From 24 to 28 April, the Special Rapporteur conducted a country visit to Uruguay, where he met with government officials and members of civil society to address the progress and challenges Uruguay faces with human rights related to environmental protection. He issued a statement at the close of his visit, which praised Uruguay’s steps to move towards almost-complete reliance on renewable energy. He suggested more public participation in environmental decision-making and the creation of a new “environmental ombudsperson” position that could serve as a focus for environmental complaints. He will present a report on Uruguay to the Human Rights Council in March 2018.
On March 24, the Special Rapporteur issued his most recent newsletter describing recent activities relating to the mandate, including his report on biodiversity, his presentation to the Human Rights Council, and his upcoming visit to Uruguay.
An article in the World Post describes the report of the Special Rapporteur on biodiversity and human rights, which he presented to the Human Rights Council earlier this month. In the article, Professor Knox is quoted as saying: “Biodiversity is really necessary for the full enjoyment of rights to food, water, health — the right to live a full and happy life. Without the services that healthy ecosystems provide across the board, we really can’t enjoy a whole range of human rights. And healthy ecosystems really depend on biodiversity.”
On Wednesday, March 8, the Special Rapporteur formally presented his report on biodiversity and human rights to the Human Rights Council. Here is his written statement to the Council. The full report is available here, in all six official languages of the United Nations. The UN web TV of the presentation and the interactive dialogue with the Council is available here.
On March 6, Universal Rights Group and several other partners, including the Special Rapporteur, announced the launch of a new web portal with information and links for environmental human rights defenders – that is, those who defend the environment and the human rights that depend on it. As Global Witness has described, they are increasingly under threat — at least 185 were killed in 2015 alone.
Called environment-rights.org, the new site describes the rights of environmental defenders, includes links to sites of international organizations and others who can help them, and provides a great deal of other relevant information. The organizers plan to continue to add to the site in the future, and to translate it into other languages, including Spanish and French.
The report of the Special Rapporteur on biodiversity and human rights is now available. He will present it to the Human Rights Council at its next session, during an interactive dialogue on Tuesday, March 8. The report explains that the full enjoyment of human rights, including the rights to life, health, food and water, depends on the […]
The Special Rapporteur on human rights and the environment, together with the Special Rapporteurs on freedom of assembly and association, on freedom of opinion and expression, on the situation of human rights defenders, and on the rights of indigenous peoples, issued a statement criticizing the Government of Ecuador for ordering the closure of Acción Ecológica’, an NGO that supports environmental and indigenous rights. We urged the Ecuadorian authorities to reverse the decision and reform the legislation it is using to dissolve the groups, which it has used in the past for dissolving groups such as ‘Pachamama’ and the ‘Unión Nacional de Educadores’.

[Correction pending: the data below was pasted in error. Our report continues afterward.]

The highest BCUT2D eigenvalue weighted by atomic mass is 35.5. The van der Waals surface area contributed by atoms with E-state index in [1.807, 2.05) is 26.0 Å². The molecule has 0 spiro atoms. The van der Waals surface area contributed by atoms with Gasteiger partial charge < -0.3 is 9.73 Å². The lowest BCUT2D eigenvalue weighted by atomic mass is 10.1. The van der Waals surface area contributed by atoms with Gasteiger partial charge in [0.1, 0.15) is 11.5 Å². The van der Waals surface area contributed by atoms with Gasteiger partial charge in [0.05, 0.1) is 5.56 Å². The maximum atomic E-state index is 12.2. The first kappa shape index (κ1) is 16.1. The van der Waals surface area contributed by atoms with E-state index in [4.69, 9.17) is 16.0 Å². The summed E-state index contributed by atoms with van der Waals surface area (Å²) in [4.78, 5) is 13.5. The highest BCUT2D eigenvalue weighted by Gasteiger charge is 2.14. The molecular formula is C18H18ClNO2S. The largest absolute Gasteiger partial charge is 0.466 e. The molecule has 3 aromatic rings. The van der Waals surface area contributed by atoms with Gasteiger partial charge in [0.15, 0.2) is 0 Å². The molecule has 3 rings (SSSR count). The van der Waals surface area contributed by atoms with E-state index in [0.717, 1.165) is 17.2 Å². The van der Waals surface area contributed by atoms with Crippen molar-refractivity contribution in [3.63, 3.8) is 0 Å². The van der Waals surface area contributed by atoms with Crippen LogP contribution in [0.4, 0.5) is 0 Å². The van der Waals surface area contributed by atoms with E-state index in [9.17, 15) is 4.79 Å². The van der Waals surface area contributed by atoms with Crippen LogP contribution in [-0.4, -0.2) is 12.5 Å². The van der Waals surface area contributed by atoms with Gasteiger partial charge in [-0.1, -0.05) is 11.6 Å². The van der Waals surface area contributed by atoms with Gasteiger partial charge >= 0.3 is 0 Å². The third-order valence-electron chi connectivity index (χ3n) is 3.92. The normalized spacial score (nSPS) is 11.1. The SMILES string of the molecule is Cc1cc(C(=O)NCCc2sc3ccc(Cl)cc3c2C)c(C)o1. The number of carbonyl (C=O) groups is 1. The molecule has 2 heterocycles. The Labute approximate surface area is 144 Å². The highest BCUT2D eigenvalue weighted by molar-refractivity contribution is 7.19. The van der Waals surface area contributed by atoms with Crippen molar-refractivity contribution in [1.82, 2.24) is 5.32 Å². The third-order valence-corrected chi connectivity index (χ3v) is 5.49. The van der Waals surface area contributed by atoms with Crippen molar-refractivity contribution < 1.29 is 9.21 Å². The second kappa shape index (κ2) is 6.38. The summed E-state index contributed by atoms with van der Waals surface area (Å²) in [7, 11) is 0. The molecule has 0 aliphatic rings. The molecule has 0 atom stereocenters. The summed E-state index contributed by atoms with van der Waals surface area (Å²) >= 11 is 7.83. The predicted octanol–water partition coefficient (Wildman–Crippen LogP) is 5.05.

Maina Kiai, the Special Rapporteur on the rights to freedom of peaceful assembly and association, issued a statement criticizing U.S. security forces for using excessive force against the protesters from the Standing Rock Sioux and many other indigenous peoples, as well as other sympathizers, who are opposing the construction of the Dakota Access Pipeline. The Special Rapporteur emphasized that: “The right to freedom of peaceful assembly is an individual right, and it cannot be taken away indiscriminately or en masse due to the violent actions of a few. The use of violence by some protesters should not be used as a justification to nullify the peaceful assembly rights of everyone else.”
The Special Rapporteur issued this statement (ici en francais) on the conclusion of his mission to Madagascar, during which he met with government ministers and officials, civil society organizations, academics, agencies of the United Nations, and the newly established National Human Rights Commission. It addresses a number of issues raised during the visit, including the effects of climate change, the importance of protecting environmental human rights defenders, illegal trafficking in rosewood and other endangered species, mining conflicts, and community-centered conservation of Madagascar’s unique and beautiful ecosystems. A report on the visit will be released in March 2017.
The Standing Rock Sioux tribe in the United States, joined by many other indigenous peoples and others, have been opposing and peacefully protesting the construction of a crude oil pipeline because of concerns that it could adversely affect their drinking water. In September, Vicki Tauli-Corpuz, the Special Rapporteur on the rights of indigenous peoples, issued a statement — endorsed by John Knox and other special rapporteurs — calling on the United States to halt the construction of the Dakota Access Pipeline, consult with the affected communities in good faith, and ensure their free and informed consent prior to the approval of the project.